Opposite us, Fume Hood’s squad was equipped with masks, for the most part. She released an orb from her hand, and it flew out. A swipe of her hand to the left, and it changed direction mid-air, flying through a doorway. It exploded into gas sufficient to fill the room.
She ran forward, and the fan built into her jacket stirred the gas around her, creating a volatile image while blurring her general silhouette. It might have made her harder to spot if close enough to see through the cloud of gas and whatever it did to your eyes, but it may also have had the issue of creating a general cloud of ‘she’s somewhere in this area’ disruption for those looking from further away or outside the cloud.
Something to mention.
Withdrawal slid into the room. Caryatid was full breaker, her face constantly unfolding in a neverending series of layers, her movements a mover slide across the floor in very straight lines.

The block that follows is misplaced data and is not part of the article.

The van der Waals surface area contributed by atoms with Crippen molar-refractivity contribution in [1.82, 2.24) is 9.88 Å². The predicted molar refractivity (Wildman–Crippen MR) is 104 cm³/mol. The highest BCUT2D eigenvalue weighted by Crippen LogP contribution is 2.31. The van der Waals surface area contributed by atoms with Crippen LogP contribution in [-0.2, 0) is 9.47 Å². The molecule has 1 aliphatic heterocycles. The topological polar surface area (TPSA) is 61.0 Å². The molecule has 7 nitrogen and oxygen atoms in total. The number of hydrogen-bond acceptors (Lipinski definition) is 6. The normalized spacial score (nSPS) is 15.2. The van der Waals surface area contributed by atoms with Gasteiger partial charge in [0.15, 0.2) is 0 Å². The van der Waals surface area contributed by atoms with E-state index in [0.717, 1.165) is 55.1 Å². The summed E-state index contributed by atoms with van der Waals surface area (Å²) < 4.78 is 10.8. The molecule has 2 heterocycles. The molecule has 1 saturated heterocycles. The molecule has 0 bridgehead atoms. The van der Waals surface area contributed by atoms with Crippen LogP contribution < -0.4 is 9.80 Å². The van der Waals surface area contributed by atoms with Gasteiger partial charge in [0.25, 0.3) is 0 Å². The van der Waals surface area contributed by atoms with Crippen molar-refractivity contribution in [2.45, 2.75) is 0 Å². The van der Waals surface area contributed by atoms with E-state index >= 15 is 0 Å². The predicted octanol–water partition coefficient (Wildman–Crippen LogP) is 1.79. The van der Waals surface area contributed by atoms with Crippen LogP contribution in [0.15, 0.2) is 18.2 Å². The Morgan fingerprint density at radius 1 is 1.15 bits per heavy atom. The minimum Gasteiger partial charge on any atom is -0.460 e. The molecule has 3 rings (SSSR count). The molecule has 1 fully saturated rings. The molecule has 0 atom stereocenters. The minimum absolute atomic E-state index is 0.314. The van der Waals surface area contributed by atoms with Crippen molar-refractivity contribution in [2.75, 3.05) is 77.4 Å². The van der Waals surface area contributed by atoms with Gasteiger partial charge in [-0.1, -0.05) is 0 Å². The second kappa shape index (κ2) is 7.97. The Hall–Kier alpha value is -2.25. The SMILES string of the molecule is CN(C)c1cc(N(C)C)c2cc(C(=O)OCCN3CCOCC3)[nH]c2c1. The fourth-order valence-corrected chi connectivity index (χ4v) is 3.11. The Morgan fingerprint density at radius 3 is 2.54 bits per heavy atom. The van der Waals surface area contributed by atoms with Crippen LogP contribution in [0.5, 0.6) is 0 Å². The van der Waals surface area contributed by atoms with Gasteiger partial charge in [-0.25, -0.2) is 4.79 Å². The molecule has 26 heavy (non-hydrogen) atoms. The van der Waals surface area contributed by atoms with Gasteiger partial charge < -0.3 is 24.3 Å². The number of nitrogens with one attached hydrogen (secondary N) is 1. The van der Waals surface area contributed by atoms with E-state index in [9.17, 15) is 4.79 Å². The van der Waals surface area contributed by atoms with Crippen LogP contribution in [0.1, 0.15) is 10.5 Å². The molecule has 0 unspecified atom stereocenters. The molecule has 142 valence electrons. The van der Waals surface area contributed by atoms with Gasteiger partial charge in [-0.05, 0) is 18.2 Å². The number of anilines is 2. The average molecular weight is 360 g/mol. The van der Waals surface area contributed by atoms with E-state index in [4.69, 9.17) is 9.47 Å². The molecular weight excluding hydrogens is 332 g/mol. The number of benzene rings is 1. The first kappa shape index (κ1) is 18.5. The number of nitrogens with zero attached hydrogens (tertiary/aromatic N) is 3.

Colt, fully breaker, flew through, and she didn’t seem bothered by the smoke. Where it had been a yellow-green before, it now glowed from within with a deep silver-traced purple.
Love Lost was last in, along with the two Mortari capes. Love Lost wore tinted goggles that were shaped like cat’s eyes, her modified mask over her lower face.
The Mortari capes had the masks with the mouthpieces. A girl with a single Oni horn at the corner of her forehead, wires tracing from the band at the nose to the corner of the eye, and covering the eye so that it appeared to be entirely red.